Groups of local authorities and universities should be allowed to use public money to create Metro Investment Funds for Higher Education focused on major urban areas, according to the latest report from the City Growth Commission.
UniverCities makes recommendations for universities to enhance their economic impact on the largest UK cities and their surrounding areas.
More than half of the UK's 123 universities – 72 – are in the 15 largest city regions. The commission, in which Manchester has been a driving force, says the government invests £7bn a year in higher education but the "financial and performance incentives which universities respond to are largely agnostic to the location of their impact."
The commission, which published the report today, said in a statement accompanying the publication: "Competing in the global economy, universities will serve as increasingly important anchor institutions in UK cities. They are already playing a key role, driving forward innovation in the knowledge economy and contributing to a skilled workforce by attracting the best global talent."
The main cities studied to gather research for the report were Newcastle, Bristol and Cardiff.
The commission continued: "Given the importance of tertiary education and the global standing of our leading universities, mainstream funding for HEIs should continue to be based on standards of excellence for research and teaching. However, to respond to growth opportunities related to workforce skills and industrial innovation within the local metro area, the Commission suggests a range of measures to maximise the local and regional economic growth benefits from university activities."
The Metro Investment Funds for Higher Education would align the content of teaching and research to the demands of the metro economies in which they are located. City regions should get new freedoms and flexibilities to establish the special investment funds. These could be coordinated by combined authorities or through collaboration between local authorities and local enterprise partnerships.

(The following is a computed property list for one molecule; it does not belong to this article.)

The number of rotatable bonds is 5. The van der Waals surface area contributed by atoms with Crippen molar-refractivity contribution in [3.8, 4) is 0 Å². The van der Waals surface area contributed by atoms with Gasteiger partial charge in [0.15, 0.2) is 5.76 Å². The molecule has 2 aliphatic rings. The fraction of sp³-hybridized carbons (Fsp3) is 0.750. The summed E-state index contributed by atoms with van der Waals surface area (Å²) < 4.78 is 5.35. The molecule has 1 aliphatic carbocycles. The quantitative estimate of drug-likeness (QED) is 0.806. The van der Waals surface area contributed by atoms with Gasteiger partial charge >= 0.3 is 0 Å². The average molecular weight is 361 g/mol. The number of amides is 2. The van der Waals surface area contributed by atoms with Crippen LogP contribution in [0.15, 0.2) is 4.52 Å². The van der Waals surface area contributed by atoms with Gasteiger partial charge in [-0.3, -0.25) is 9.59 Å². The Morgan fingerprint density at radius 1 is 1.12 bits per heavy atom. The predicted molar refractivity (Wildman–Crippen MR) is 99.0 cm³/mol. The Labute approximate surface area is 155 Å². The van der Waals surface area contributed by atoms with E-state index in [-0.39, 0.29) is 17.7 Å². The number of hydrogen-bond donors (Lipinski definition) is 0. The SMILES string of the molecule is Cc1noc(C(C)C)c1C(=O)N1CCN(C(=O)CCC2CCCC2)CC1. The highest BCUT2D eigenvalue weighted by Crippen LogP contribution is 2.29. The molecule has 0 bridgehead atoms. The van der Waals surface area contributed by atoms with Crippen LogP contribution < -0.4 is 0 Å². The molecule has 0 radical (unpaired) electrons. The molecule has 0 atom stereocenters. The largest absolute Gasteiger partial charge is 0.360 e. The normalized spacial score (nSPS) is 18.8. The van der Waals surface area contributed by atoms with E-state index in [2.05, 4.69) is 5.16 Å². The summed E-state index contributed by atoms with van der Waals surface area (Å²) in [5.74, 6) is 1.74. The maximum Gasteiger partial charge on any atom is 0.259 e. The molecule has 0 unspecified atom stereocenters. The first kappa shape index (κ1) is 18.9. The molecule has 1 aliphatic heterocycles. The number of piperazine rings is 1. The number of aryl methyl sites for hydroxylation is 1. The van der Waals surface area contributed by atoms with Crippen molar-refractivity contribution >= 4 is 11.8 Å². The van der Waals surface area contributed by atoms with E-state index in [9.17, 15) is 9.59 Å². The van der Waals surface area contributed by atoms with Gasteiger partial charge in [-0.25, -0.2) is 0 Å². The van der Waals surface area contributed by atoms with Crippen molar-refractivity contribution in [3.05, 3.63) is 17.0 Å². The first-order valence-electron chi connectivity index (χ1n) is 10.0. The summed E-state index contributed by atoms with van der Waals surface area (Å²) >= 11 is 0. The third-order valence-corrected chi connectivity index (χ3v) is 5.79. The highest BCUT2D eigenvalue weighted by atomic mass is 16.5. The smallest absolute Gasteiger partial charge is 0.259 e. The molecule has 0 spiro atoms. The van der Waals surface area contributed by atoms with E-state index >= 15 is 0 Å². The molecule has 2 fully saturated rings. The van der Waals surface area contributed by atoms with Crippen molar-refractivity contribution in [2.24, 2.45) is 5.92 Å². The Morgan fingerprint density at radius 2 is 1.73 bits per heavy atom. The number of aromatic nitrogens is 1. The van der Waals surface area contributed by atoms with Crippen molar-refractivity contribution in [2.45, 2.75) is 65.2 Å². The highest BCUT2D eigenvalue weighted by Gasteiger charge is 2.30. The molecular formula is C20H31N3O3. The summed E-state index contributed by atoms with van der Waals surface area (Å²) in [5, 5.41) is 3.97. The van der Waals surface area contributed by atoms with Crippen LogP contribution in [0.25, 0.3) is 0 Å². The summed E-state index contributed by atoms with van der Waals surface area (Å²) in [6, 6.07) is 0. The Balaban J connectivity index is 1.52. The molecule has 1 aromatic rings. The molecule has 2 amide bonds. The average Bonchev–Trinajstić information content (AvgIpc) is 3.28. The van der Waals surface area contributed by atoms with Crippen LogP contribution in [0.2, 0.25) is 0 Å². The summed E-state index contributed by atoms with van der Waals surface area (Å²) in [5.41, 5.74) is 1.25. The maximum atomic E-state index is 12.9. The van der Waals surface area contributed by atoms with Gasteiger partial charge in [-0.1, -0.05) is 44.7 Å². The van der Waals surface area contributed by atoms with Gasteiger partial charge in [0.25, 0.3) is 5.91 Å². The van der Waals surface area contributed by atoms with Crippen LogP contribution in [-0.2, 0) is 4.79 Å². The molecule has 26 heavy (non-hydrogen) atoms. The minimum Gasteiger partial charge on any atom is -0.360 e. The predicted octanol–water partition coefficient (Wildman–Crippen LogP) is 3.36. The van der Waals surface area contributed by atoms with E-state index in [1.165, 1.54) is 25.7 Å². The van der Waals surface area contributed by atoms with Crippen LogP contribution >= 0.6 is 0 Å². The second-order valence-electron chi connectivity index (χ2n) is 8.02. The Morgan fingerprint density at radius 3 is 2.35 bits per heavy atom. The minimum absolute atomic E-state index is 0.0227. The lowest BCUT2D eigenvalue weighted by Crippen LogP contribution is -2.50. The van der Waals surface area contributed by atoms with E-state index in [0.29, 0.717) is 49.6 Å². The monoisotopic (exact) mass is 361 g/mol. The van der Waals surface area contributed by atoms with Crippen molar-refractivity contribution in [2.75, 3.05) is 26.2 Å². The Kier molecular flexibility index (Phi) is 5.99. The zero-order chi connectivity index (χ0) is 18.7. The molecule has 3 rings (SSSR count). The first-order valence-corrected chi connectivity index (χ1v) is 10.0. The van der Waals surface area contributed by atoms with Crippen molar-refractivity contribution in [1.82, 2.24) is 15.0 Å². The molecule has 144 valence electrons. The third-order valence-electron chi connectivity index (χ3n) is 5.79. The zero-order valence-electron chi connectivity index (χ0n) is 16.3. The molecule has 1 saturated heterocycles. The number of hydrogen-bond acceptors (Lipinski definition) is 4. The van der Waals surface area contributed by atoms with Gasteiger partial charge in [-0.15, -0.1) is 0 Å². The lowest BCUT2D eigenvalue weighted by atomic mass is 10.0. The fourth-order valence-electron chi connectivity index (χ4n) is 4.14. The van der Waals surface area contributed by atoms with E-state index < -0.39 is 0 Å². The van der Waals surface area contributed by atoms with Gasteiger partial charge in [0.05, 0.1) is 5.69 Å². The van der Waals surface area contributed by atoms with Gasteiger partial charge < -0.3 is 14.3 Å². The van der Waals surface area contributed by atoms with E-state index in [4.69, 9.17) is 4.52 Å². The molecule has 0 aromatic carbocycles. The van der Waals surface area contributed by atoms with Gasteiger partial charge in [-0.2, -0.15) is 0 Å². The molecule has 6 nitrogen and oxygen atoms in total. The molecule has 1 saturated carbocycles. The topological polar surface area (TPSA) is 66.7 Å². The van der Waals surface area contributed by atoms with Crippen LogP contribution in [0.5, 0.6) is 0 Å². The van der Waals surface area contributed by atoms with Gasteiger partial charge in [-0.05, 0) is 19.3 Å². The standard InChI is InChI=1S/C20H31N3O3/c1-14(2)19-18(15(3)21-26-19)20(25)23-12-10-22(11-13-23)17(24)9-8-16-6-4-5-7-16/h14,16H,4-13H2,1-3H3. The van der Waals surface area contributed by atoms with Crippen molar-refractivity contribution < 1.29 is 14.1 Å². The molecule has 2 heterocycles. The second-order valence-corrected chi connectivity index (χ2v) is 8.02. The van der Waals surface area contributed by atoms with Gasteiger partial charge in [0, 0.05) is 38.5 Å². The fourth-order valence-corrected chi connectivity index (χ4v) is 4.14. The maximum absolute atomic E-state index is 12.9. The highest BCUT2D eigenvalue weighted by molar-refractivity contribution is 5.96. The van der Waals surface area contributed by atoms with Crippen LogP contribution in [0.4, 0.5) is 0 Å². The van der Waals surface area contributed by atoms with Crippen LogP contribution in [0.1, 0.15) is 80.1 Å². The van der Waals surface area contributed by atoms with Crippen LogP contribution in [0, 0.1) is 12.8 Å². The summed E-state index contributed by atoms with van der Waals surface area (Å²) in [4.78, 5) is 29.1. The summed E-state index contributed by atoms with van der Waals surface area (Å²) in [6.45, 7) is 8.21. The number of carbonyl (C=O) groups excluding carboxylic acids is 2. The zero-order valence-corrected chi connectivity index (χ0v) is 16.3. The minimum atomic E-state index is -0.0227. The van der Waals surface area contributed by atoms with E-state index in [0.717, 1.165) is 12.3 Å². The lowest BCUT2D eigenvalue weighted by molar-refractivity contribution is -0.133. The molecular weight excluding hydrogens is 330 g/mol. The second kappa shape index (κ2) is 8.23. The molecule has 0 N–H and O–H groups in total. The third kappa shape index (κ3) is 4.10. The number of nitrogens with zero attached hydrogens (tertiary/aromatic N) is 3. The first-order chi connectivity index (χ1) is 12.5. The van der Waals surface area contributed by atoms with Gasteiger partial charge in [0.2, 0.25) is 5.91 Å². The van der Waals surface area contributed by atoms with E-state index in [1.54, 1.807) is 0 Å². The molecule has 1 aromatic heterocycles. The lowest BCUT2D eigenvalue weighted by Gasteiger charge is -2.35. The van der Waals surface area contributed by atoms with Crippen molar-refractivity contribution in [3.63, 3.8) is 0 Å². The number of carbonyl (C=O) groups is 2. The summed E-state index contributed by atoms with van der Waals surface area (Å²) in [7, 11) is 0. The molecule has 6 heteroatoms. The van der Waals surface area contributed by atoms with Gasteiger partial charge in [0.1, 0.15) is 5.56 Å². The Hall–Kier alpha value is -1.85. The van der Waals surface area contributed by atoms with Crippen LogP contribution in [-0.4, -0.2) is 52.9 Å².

A large part of the report deals with graduation retention and makes several recommendations including ReFreshers weeks with universities campaigning for graduates to stay in the local area by offering advice, matching them to employment and volunteering opportunities, and helping them find housing.
The authors say there should be a centralised 'graduate clearing' system which pools rejected graduate recruitment applications and recycles them to local firms with vacancies. Similar to the UCAS clearing scheme, graduates who have not found a place in corporate schemes being connected to other firms, including SMEs, looking to recruit. Golden 'handcuffs' could reward commitments from graduates to work locally. Industry associations, start-up incubators, or university careers services could attract subscriptions from firms to support a student loan repayment bonus, made after a loyalty period ends.
Also, greater enterprise among students, graduates and academics should be encouraged. Higher education institutions should co-invest with business improvement districts, which charge businesses a rates levy to invest in their area, and industry partners to support start-up incubation and acceleration space located in innovative urban districts. Core cities could pilot a more flexible graduate entrepreneur visa which would encourage more international students to start a business in the UK after graduation.
University courses should, by default, allow sandwich years for employment and enterprise. Students should have access to an enterprise module.
The City Growth Commission was established in October 2013 to run for a year to investigate how cities other than London can help boost the national economy. The commission is chaired by economist Jim O'Neill, who advises Greater Manchester Combined Authority. The final report of the commission is due out next week.